‘Free Money’ From China Promotes Corruption Along the Belt and Road

December 20, 2021 Updated: December 20, 2021

News Analysis

On Belt and Road projects, “China offers substantial financing, usually as loans, but Beijing is not a member of the Paris Club and has never supported globally recognized transparent lending practices,” said Ambassador Alice Wells, principal deputy assistant secretary of state for South and Central Asian Affairs.

A lack of transparency in the Belt and Road Initiative (BRI) funding leaves citizens not knowing how much money their government has committed them to repaying or under what terms. Additionally, a stream of “free money” from the Chinese Communist Party (CCP) supports corruption and degrades democracy, as autocrats make themselves rich to ensure they remain in power.

In 2013, when Chinese leader Xi Jinping first inaugurated the BRI, he used slogans like “a rising tide lifts all ships.” And the world seemed to believe him. Now, eight years later, the BRI has become synonymous with wasteful spending, environmental devastation, crippling debt, and a global power-grab by the CCP. Projects along the BRI have suffered lengthy delays, cancellations, financial untenability, protests, and physical attacks.

The Kiel Institute estimates that China is now the world’s largest lender, with $5 trillion in loans across the globe. Beijing does not, however, publish the details of its lending—not even the amounts. As a result of this lack of transparency, ratings agencies, the Paris Club, and the International Monetary Fund (IMF) are unable to monitor China’s lending.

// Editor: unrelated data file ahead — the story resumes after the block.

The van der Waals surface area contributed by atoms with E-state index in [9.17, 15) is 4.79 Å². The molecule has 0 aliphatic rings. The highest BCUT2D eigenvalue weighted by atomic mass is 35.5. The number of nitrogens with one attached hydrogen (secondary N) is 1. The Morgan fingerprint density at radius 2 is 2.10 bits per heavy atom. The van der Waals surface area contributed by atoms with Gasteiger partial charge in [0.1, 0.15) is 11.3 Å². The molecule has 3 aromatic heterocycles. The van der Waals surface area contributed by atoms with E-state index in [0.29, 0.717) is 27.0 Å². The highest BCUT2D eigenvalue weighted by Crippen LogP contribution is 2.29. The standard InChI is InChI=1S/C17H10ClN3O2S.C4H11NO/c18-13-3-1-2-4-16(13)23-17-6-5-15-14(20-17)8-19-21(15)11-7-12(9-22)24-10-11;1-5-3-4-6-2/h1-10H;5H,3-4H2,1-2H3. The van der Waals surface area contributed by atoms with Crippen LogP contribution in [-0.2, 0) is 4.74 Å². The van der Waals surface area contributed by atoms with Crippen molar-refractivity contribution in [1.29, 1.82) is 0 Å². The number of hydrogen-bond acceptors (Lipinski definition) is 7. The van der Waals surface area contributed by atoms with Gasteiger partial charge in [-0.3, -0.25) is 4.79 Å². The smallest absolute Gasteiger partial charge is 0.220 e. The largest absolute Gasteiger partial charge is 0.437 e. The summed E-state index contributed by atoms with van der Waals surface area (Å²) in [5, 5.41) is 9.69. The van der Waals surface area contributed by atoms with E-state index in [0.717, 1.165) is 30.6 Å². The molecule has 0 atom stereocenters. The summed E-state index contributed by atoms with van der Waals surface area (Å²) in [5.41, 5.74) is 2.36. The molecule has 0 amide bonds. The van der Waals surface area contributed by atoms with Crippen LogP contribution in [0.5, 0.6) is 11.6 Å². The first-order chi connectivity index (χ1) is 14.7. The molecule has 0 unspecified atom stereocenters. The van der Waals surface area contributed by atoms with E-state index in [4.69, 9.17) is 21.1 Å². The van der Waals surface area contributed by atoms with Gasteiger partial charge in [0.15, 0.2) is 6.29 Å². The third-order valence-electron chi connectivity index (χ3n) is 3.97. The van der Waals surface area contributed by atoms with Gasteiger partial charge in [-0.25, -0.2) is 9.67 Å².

Unlike traditional global lenders who consider a country’s ability to repay, China is loaning large sums of money to the world’s poorest nations. Sixty percent of BRI countries have an international credit rating of junk or no rating at all.

In addition to increasing the debt burden of these countries, the CCP is exporting corruption, non-transparency, and waste. Beijing’s official stance of non-interference in the sovereign affairs of other countries means that it requires no follow-up on the investments it makes in BRI countries. Pumping in billions of dollars—with no questions asked—is exacerbating the corruption, which was already keeping these countries poor.

Local politicians often approve unneeded mega infrastructure projects, with no sound economic basis, in order to justify the flow of billions of dollars. Chinese companies pay kickbacks to local politicians to be awarded the construction contracts. The companies then have incentive to inflate the costs, to increase their own profits, and to hide money that was lost to corruption.

Malaysian Prime Minister Najib Razak was accused in a BRI corruption scandal, when it was discovered that $7.5 billion had disappeared. Chinese companies helped cover up for the missing money by inflating the costs of infrastructure projects. In return, Razak awarded them with large stakes in national railway and pipeline projects, as well as permission for the Chinese Navy to utilize some of Malaysia’s ports.

Epoch Times Photo
Former Malaysian Prime Minister Najib Razak arrives in court in Kuala Lumpur, Malaysia, on July 4, 2018. (Lai Seng Sin/Reuters)

The government of Bangladesh shut down a highway project when it was discovered that China Harbor Engineering Company, a subsidiary of state-owned China Communications Construction Company (CCCC), had paid bribes to politicians. BRI funds were even diverted to the failed reelection campaign of former President Mahinda Rajapaksa.